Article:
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C#

C#: When to use fields, get/set, properties, and/or methods

namespace TestCode {

    using System;

    /// <summary>When to use fields, getters, properties, and/or setters.</summary>
    /// <remarks>Totally open to suggestions to showcase wrong/right patterns.</remarks>
    public class WrongBetterRight {

        /// <summary>Bad.</summary>
        public class VersionA {

            /// <summary>Totally exposed public field. No protection.</summary>
            public Int32 ID;

            /// <summary>getter that 'does' something. Should be a method.</summary>
            public Int32 CalculateID => ( this.ID / 2 ) + ( this.ID / 2 );

            /// <summary>Okay, but still a getter.</summary>
            public Int32 GetID => this.ID;

            /// <summary>ctor.</summary>
            /// <param name="id"></param>
            public VersionA( Int32 id ) => this.ID = id;

            /// <summary>*poof* your app just blew up.</summary>
            /// <param name="newid"></param>
            public Boolean ChangeID( Int32 newid ) {
                this.ID = newid;

                return true;
            }

        }

        public class VersionB {

            /// <summary>Better than a public non-readonly field. Still vulnerable to a future change to property.</summary>
            public readonly Int32 ID;

            /// <summary>Only returns value. Okay.</summary>
            public Int32 GetID => this.ID;

            /// <summary>ctor. No checks yet.</summary>
            /// <param name="id"></param>
            public VersionB( Int32 id ) => this.ID = id;

            /// <summary>Contrived. 'Does' something, so a method is okay.</summary>
            /// <returns></returns>
            public Int32 CalculateID() => ( this.ID / 2 ) + ( this.ID / 2 );

            /// <summary>Prevents this method from changing ID. Which the compiler would prevent anyways. Not as easy to refactor (what 'value'??).</summary>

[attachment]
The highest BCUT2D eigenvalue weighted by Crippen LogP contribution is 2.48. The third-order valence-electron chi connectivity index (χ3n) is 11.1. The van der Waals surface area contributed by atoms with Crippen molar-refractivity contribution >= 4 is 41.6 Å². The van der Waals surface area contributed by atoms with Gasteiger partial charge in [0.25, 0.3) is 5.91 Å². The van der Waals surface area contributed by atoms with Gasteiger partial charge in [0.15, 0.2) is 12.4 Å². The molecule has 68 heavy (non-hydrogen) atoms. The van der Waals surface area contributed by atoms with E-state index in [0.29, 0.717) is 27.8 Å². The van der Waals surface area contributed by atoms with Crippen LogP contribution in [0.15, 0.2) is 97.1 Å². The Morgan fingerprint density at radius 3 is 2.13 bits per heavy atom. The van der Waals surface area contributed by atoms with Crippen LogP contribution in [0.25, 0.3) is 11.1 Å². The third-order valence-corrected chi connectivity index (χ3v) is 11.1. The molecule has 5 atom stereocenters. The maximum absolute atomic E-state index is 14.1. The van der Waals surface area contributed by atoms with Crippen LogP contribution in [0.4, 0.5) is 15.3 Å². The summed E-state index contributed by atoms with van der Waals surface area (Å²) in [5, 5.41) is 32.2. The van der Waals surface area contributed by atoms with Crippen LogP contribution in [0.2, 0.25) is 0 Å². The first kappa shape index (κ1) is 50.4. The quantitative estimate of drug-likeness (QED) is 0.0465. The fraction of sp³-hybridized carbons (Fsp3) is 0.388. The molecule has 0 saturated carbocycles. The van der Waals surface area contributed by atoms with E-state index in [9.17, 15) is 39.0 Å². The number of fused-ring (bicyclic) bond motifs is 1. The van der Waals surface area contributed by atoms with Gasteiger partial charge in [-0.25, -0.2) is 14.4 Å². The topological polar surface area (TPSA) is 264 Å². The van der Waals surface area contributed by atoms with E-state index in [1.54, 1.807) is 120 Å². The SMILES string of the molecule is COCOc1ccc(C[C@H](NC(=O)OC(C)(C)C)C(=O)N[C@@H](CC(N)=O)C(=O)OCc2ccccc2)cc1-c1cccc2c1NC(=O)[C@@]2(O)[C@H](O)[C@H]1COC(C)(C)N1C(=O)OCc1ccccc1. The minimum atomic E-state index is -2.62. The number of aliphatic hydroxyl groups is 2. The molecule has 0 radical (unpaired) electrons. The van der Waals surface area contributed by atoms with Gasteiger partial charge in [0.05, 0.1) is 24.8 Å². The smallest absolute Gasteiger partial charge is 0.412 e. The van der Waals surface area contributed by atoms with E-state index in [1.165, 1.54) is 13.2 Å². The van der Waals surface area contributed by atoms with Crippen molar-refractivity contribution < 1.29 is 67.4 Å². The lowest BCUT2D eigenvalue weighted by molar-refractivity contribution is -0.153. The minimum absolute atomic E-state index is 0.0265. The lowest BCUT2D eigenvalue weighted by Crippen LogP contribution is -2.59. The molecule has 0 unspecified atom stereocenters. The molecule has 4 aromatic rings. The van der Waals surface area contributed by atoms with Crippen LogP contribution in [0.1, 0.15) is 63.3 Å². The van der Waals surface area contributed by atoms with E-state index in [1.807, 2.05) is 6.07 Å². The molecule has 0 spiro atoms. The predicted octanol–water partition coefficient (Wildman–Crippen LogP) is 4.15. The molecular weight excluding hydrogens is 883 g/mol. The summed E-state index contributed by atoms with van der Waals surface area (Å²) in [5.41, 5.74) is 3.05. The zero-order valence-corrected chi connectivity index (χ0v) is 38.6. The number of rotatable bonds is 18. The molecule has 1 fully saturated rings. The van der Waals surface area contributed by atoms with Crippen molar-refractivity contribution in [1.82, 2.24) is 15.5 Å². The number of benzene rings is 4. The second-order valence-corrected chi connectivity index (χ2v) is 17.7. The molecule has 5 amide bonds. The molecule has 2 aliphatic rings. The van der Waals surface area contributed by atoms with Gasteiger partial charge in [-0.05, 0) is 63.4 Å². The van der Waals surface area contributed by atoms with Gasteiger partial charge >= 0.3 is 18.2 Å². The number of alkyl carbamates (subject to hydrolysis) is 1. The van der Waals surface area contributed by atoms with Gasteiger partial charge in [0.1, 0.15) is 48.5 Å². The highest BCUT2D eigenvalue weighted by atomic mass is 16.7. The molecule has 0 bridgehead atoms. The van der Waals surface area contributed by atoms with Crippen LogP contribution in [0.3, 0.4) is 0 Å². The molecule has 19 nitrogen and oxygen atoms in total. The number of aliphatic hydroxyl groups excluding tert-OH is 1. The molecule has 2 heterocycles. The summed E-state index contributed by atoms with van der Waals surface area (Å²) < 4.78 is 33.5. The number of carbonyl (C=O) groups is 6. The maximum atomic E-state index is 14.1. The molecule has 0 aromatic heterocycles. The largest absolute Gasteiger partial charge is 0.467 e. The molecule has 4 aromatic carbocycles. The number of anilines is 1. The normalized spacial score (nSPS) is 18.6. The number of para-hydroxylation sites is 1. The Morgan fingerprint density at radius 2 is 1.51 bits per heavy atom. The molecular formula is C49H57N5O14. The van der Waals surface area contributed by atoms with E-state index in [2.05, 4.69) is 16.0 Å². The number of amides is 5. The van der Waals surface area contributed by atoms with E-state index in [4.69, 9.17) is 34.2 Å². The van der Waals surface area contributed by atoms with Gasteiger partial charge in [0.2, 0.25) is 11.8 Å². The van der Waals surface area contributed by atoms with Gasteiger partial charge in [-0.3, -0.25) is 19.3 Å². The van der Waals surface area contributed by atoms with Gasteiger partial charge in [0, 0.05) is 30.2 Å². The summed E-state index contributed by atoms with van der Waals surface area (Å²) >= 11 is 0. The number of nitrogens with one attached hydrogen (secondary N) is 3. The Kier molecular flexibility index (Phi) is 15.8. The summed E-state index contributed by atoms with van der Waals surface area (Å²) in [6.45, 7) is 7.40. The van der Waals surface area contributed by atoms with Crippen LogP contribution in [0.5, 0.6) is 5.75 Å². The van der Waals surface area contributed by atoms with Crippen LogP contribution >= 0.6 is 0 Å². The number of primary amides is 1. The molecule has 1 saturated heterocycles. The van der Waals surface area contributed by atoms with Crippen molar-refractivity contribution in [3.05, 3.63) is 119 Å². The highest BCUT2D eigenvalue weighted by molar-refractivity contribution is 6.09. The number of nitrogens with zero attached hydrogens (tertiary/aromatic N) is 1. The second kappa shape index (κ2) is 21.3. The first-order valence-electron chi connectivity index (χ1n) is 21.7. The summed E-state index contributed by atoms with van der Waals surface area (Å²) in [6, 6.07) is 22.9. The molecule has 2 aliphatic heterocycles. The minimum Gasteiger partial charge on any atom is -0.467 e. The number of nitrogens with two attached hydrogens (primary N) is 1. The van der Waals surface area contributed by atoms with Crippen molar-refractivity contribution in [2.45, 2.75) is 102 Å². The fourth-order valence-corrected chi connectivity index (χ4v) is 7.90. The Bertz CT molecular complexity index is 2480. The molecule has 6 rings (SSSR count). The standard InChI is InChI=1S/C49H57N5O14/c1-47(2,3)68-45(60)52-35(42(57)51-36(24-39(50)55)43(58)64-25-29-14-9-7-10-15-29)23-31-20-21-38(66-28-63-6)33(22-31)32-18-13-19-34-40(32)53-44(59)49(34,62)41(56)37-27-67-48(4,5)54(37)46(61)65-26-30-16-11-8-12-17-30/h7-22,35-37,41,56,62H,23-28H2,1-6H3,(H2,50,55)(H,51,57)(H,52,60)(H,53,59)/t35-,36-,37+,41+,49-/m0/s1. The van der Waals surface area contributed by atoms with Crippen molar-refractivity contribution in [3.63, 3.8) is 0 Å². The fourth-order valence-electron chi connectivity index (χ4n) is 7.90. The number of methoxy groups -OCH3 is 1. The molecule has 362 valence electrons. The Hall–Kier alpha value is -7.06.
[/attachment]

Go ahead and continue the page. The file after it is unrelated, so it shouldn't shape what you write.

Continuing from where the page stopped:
/// <param name="newid"></param>
            /// <returns></returns>
            public Boolean ChangeID( Int32 newid ) => throw new InvalidOperationException( "value is not allowed to be changed." );

        }

        public class VersionC {

            /// <summary>Best way. Future proof. Property hides away field.</summary>
            public Int32 ID { get; }

            /// <summary>ctor. Checks incoming value.</summary>
            /// <param name="id"></param>
            public VersionC( Int32 id ) {
                this.ValidateValue( id );

                this.ID = id;
            }

            private void ValidateValue( Int32 id ) {
                ThrowIfValueTooLow();

                ThrowIfValueTooHigh();

                void ThrowIfValueTooLow() {
                    const Int32 minimumAllowedValue = 1;

                    if ( id < minimumAllowedValue ) {

                        //Exception message wording could better. But easy to refactor.
                        throw new ArgumentOutOfRangeException( nameof( id ), id, $"The value `{id}` is too low for {nameof( this.ID )}." );
                    }
                }

                void ThrowIfValueTooHigh() {
                    const Int32 maximumAllowedValue = 10;

                    if ( id > maximumAllowedValue ) {

                        //Exception message wording could better. But easy to refactor.
                        throw new ArgumentOutOfRangeException( nameof( id ), id, $"The value `{id}` is too high for {nameof( this.ID )}." );
                    }
                }
            }

            /// <summary>Future proof. Doesn't expose <see cref="ID" /> directly. Easy to refactor.</summary>
            /// <returns></returns>
            public Int32 CalculateID() => ( this.ID / 2 ) + ( this.ID / 2 );

            /// <summary>prevents this method from changing <see cref="ID" />. which the compiler would prevent anyways. but easier to refactor <see cref="ID" />.</summary>
            /// <param name="newid"></param>
            /// <returns></returns>
            public Boolean ChangeID( Int32 newid ) => throw new InvalidOperationException( $"{nameof( this.ID )} is not allowed to be changed." );

            /// <summary>Valid. Better than a plain getter? Debatable. This is more future proof though.</summary>
            public Int32 GetID() => this.ID;

        }

    }
}

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